The Golf Club at Stonehouse in Toano has sold for $800,000. (Photos by Michael Schwartz)
The last of a trio of once-troubled golf courses east of Richmond is in the hands of a new owner who’s already fast at work on a seven-figure plan to revive the shuttered club.
Stonehouse Golf Club in Toano, which has been closed and left largely unkempt since fall 2017, sold last month for $800,000.
The buyer was Joe Sanders, a resident of nearby West Point and former member of Stonehouse and its neighboring sister courses, Brickshire and Royal New Kent, which Traditional Golf Properties owned until last year.
Traditional Golf put the three clubs up for sale in 2017 in the face of financial troubles and let Stonehouse and Royal New Kent go dark. Brickshire and Royal New Kent since have found new owners, while Stonehouse was left dormant until Sanders swooped in.
“I watched the courses go down over the last few years and it was frustrating,” Sanders said. “Stonehouse was one of my favorite courses.”
A shot of the overgrowth on hole No. 15 at Stonehouse.
Sanders, who closed on the purchase Dec. 11, said he was driven to the deal by both his lifelong love of golf and what he saw as a business risk worth taking.
“The more I did the math, the more I thought it was a good buy and a reasonable investment if the business is run correctly,” he said. “I think any business can be profitable if you run it correctly.”
Indeed, the $800,000 price tag was a far cry from the $5 million Traditional paid for Stonehouse in 2001 and the $16.3 million a previous owner paid in 1997, a year after it opened.
Sanders said the deal also works because he can use crews and equipment from his general contracting company, J. Sanders Construction Co., to help overhaul the overgrown course and its aged infrastructure.
“I’ve got heavy equipment and I’m negotiating deals all the time,” he said. “I’ve been in the construction business all my life, so estimating is my forte.”
$1.4 million estimated for fixes
He has several crews on site in the midst of what he estimates will be around $1.4 million in upgrades to the course and its grounds, all with the goal of reopening for play as a semiprivate club by July 1.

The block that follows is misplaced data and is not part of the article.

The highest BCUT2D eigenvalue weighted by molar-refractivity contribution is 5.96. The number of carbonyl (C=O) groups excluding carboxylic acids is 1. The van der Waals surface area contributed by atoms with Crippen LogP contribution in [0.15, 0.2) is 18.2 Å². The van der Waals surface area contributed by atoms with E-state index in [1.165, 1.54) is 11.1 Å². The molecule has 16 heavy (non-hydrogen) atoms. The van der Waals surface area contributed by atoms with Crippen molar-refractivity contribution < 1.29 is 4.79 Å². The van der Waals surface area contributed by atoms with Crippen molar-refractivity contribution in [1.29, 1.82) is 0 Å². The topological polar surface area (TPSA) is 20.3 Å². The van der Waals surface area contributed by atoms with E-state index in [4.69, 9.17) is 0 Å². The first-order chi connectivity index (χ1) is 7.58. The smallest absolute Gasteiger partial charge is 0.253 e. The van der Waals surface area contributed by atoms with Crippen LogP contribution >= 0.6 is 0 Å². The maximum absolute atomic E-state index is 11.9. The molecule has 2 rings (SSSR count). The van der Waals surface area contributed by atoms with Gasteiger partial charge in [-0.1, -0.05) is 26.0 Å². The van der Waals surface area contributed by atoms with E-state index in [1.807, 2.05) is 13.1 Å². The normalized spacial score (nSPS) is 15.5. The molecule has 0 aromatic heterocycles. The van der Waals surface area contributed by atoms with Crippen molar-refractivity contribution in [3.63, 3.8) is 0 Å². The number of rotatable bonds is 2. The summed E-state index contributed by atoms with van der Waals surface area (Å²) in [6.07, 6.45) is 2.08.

That work includes new pumps and controls for the irrigation system, drainage upgrades, removal of trees and – perhaps most noticeably – cutting the grass.
A more recent shot of No. 15 after Sanders’ crews went to work.
“When we started out there, the grass was three, four feet high,” Sanders said, adding that his crews also helped with drainage fixes at Royal New Kent when South Carolina-based Wingfield Golf bought it last year.
Both Stonehouse and Royal New Kent were designed by the late Mike Strantz, a course architect who designed only seven or eight courses before his death at 50.
Sanders said he has two of the three main hires for Stonehouse already in place, with Helen Ware as general manager and Jeffrey Yarborough as course superintendent. Yarborough previously was in that role at King Carter Golf Club in Irvington, Virginia.
He’s still looking for a head golf pro and a restaurateur to run the clubhouse’s food service. He’s also working on a deal to buy a fleet of new carts.
He said he’s had support and well wishes from the homeowners association of the surrounding subdivision. Its residents were worried about the course falling into the hands of someone who wanted to use the land for something other than golf.
While he said he’s fully aware of the risk of getting into the golf business, Sanders said he’s confident about moving forward.
“It’s been fun doing it because I love the golf course,” he said. “It’s coming together.”